6. Mein lieber Robbie! Natalie has described my feeling, too. "Wonderfully vivid account of what must indeed have been a moving experience." Might I add that V is very lucky to have you. She can be her best with you from what I glean of this experience. (I am applauding with gusto)

    Ich freue mich für Dich! ♪ ♫

  7. Natalie: Thanks for your comment; the need to share what happened is almost unbearable. It was moving then and even more moving later.

    Having worked hard at home the rest of Monday committing the full detail of the aria to memory (singing along on YouTube with the great and much missed Marti Talvela, then singing alone depending only on the score) I woke up on Tuesday having seemingly forgotten everything, being forced to listen to Marti again.

    I didn't want to, I had hoped to go it alone. Reluctantly I switched him on (His voice was described as "comforting" by Peter Ustinov many years ago) and it started to come back, then it came back in a rush. And I found myself blubbering with relief at the computer as I reproduced the lovely phrases of the song in my far from perfect voice.

    Quite a coincidence about the clip you provided. VR and I saw exactly that performance of Flute streamed in the local theatre two or three weeks ago (it was in fact recorded way back in 2008). René Pape is fine but his tone is very slightly harsh whereas Marti is eternally musical despite his being able to plumb those same remarkable depths. Also, alas for René, he was required to sing in English (and not at all a bad translation) whereas Marti and I are both singing in German which is the language Shikaneder used for Mozart, another German speaker.

    V is a very good teacher and knew exactly how to tease me into better and better efforts. Ignored my claims that I was an absolute beginner (as a singer that's true but I do have more useful theoretical knowledge and experience than I realised) and got me to do things she knew I'd enjoy. I'll be writing about her later.

    RW (zS): When I turned away, full of emotion and tears, at the sudden if fanciful thought that Mozart - one of the greatest of my heroes - was communicating directly with me V shrugged away my apologies and said something like: It's supposed to do that. And from the start I did what I was told without a trace of self-consciousness and/or embarrassment; that's the sign of a good teacher.

    What astonished me was the urge, despite an inadequate voice, to engage with the music as music and not as exercises. An entirely physical feeling. Much gratitude for your enthusiasm.

  8. Your enthusiasm, emotion and pleasure come throughout this post RR. Very, very well done and an inspiration to us more mature readers to never say die.

  9. Dearest Bonden,
    I had tears in my eyes reading this post.
    May I say how proud I am of you? Well I am, so there!
    Susan ( HHB).

  10. Avus: The older we get the rarer the likelihood we do anything that is truly new. Or that affects us as deeply as this did me. The strange thing is I realised afterwards it was something I had wanted to do for decades. Theoretically this makes me a fool for letting it go for so long but I'm glad to say I don't see it this way. Even if it had happened on my deathbed the sense of transition would have been just as rewarding. I do not expect to become a great voice and in any case, however eloquent I am here, the progress remains both small and personal. Many people sing (properly) and I have merely added my name to theirs at the bottom of the list.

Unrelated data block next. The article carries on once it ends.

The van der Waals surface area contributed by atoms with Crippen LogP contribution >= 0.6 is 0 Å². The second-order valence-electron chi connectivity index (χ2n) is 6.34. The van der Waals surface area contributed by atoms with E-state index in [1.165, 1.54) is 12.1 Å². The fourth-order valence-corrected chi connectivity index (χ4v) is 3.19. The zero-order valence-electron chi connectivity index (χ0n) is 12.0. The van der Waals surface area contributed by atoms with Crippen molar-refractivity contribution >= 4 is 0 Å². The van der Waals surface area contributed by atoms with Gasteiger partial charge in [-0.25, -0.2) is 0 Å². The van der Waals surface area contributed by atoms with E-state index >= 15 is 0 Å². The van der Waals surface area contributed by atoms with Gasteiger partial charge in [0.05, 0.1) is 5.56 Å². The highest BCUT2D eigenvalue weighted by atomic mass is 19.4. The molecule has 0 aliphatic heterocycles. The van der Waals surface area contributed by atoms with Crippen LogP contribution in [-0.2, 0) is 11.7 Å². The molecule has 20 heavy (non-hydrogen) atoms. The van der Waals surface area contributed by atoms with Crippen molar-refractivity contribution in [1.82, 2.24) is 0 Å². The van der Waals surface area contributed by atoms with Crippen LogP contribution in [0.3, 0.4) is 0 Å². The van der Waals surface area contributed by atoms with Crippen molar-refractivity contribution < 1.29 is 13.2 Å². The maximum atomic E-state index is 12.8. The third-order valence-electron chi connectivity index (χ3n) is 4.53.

Nor is it all shooting fireworks. I have spent the week going over and over Isis and Osiris, with the somewhat childish aim of rendering it a capella at my next lesson, proof of how grateful I feel to V. But music is a skittish mistress and one problem of pitch and phrasing returns and returns. If I were a fool I'd despair that I could ever resolve this; but despair doesn't fit me now. There is work to be done, work I can glory in. No achievements are guaranteed and the effort itself must be the initial benefit.

    Anon (Dear HHB): You've very nearly brought tears again to my eyes but I'm a stern pragmatist these days; I need clear eyes to be able to read the score and to see the whites and blacks on my adjacent keyboard as I try to resolve the pitch/phrasing problem I mention to Avus.

    Don't get me wrong. I am irresistibly warmed by your comment. Perhaps my greatest achievement is that you, technically a stranger but actually nothing of the kind, feel proud about what I have done. Yes, those might well be tears.

    My memories go back to that photo you posted of your bookshelf because those book titles told me concisely about an aspect of who you are. Not that I was in any doubt. Always a friend and a friend who independently shared my bit of the world. Bless.

  11. Nothing much to add to what all the others said. I would be happy to know any such epiphany might still await me in life. Look forward to more about the adventure.

  12. Lucy: It's hard to pick out one moment from many but how about this? I stood by the piano in the approved position ("No hands in pockets.") and V began to play and sing the mini-scales known as triads to "loosen my voice". For two or three seconds I faced the task of duplicating these quite rapid sequences of sounds with my voice; there seemed no guarantee that I could; the noises I was hearing sounded more like theories than music and my ability seemed even more theoretical. And then I was away and that was the last time doubt put in an appearance.

    I made many many mistakes but none meant a damn. I knew now I'd made the right decision. When I got home I yearned for VR to be able to join me but she said, quite quietly, she had no voice. I'd yearn for you to have this experience assuming you wanted it, as I would for any of my friends. But if it doesn't tempt then it won't work.

    If there is an epiphany lying ahead for you I suspect its roots will be deep-seated, sub-conscious for most of the time. Also that it will involve a real-time projection of yourself, thus writing and/or painting won't cut it because of their slowness. Some form of speaking might. Other than that I wouldn't wish to speculate.

    Is there any sense of incompleteness waiting to be made complete?